Antigravity gets first test at Cern's Alpha experiment

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posted on May, 1 2013 @ 03:59 PM
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Of course, Phage need not even mention the challenges of building said ship.

If it has the potential mentioned, even if you could keep it from blowing up mid-construction with all the matter around it, it would try to run away.

Thrusters would be ill used as, if you have enough to counteract the effect repelling you to steer, you might as well use that to propel the ship in the first place.

Again, matter matter everywhere. The ship would blow itself to bits.

Barring that and any other basic hurdles the main issue that pops to mind - Who would pilot it? We're made of matter. Take an average person and have them board it and boom, you just took one human's worth of material out of your ship and expended them both as energy.

But the true crux of it, if you can make that much antimatter to begin with, matter+antimatter is the most efficient power generation known so I think we'd rather figure out a way to use that to power the ship than the any passive anti-gravity effect.




posted on May, 1 2013 @ 04:27 PM
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reply to post by Phage
 


My question.

Has it ever been shown conclusively that leptons gravitate? Have there been tests of equivalence principle (intertial vs gravitational mass, passive & active) which distinguish electrons from nuclei?

After all virtually all of the mass in regular matter is in nuclear hadrons after all, and any results could be dominated by hadrons.



posted on May, 2 2013 @ 11:44 AM
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I have no way to back it up (too lazy to do the math), but my suspicions is that gravity is an artifact of the energy density of matter. (Inverse square relationship, etc.) That is, there is a relation between gravitation and the amount of potential energy being stored which matter represents. So in order for antimatter to exhibit antigravity behavior, it would make sense that it would also have reactions that produce negative energy.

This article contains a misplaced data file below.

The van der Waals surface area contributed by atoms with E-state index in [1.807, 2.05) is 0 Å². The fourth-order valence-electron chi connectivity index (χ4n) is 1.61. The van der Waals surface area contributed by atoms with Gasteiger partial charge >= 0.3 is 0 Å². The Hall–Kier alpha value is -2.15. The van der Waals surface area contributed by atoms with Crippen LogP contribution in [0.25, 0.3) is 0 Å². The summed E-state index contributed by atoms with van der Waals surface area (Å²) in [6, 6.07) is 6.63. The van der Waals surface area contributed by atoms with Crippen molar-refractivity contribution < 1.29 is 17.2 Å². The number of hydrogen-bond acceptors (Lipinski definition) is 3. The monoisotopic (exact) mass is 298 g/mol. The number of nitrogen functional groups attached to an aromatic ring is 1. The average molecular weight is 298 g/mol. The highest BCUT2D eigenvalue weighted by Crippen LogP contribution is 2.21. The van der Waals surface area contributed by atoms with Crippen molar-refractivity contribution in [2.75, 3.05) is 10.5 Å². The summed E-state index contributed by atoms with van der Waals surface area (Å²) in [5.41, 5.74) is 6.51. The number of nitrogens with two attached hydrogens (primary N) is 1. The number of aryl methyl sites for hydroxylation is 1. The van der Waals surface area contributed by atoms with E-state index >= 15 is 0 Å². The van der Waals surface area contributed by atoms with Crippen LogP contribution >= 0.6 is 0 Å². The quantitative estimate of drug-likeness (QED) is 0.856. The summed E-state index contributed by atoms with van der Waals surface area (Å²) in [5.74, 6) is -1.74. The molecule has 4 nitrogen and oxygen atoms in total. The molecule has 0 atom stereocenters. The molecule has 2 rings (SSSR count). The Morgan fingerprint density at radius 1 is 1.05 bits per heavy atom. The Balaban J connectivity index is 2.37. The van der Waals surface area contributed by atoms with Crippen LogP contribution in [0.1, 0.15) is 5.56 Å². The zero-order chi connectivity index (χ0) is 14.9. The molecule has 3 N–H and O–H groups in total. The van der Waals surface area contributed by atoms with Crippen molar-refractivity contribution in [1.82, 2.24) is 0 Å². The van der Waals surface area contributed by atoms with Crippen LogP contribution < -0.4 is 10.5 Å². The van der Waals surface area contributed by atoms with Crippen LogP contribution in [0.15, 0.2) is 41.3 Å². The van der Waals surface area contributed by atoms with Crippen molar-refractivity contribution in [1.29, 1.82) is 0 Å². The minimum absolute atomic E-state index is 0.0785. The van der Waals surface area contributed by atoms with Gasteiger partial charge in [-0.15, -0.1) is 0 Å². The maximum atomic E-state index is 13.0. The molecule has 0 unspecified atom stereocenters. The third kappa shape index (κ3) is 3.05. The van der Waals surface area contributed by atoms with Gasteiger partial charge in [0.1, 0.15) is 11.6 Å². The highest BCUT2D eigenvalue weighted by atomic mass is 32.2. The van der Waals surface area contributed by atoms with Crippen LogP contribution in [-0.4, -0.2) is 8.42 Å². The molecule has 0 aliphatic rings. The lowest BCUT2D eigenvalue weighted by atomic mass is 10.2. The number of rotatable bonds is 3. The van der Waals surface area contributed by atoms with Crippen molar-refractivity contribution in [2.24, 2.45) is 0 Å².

Proving whether that is the case is something the CERN guys should definitely be able to do.

On the side topic of spaceship stuff...
However if you had means to produce sufficient antimatter to produce enough anti-gravity to propel a spaceship, it would also seem to be more efficient to focus pure energy from matter-antimatter reactions in front of your ship such that it would gravitationally pull you towards that focus. (Keep in mind there shouldn't be a Newtonian reaction because pure energy has no mass, but you're warping space by creating point with the same energy density that a large gravitational mass would represent. A working warp drive might be like having a "virtual heavy object" that you can turn on and off that your spaceship falls towards.

What's funny though, Star Trek's description of warp drive and some aspects needed for it to work (safely) seem to make more sense now.



posted on May, 2 2013 @ 02:08 PM
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I have a hypothetical question:

Say way in the future we came across a planet made of dark matter, would we be attracted to its gravitational force or repelled?



posted on May, 4 2013 @ 08:45 PM
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Originally posted by Phage
reply to post by roughycannon
 

Star to star, galaxy to galaxy. Same principle. Same problems. Same problems as with gravity...but backwards.


Also what would the terminal velocity be in the vacuum of space? would there even be one? would it not keep accelerating until it escaped our sun's gravity?
There is no terminal velocity in space (except for the speed of light). Your antimatter spaceship is being repelled by the Sun's gravity remember? There is no need to escape it. The closer you are to the Sun the greater the acceleration away from it.

But how are you going to build your antimatter ship? A lot of matter in the Solar System. That becomes problematic when you're trying to make something out of antimatter. The solar wind is matter. It would eat up your ship as you build it, atom by atom. Messy and produces a lot of radiation at the same time.

But I think antimatter can be put to better use. If you can gather and contain enough antimatter to make the antigravity effect useful you can do a lot more with it than just using it to "fall" away from a gravity well. Make an engine. Mix a bit of matter with a bit of antimatter and you create enough energy to maintain acceleration for about as long as you want. That acceleration won't decrease according to the inverse square law as you leave the gravity well. You accelerate to the turnpoint, flip, and start slowing down.

edit on 4/30/2013 by Phage because: (no reason given)


When I say escape it... I mean escape its repulsion, the sun pulls in large objects as far as the asteroid belt so theoretically it should repel them from that far too, also I don't mean a craft made of antimatter I mean a craft with anti matter onboard...

Like the ion engine example I talked about... putting the craft in front of the sun (relative), leaving it and then let it be repelled slowly and accelerating until it left the solar system.



posted on May, 4 2013 @ 08:51 PM
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Another thing sorry there would have to be more antimatter than matter...

If the craft is orbiting our sun, then it would be attracting matter... so for the effect to work there would have to be more antimatter than matter as the sun will be pulling in the craft as well as pushing away the antimatter.





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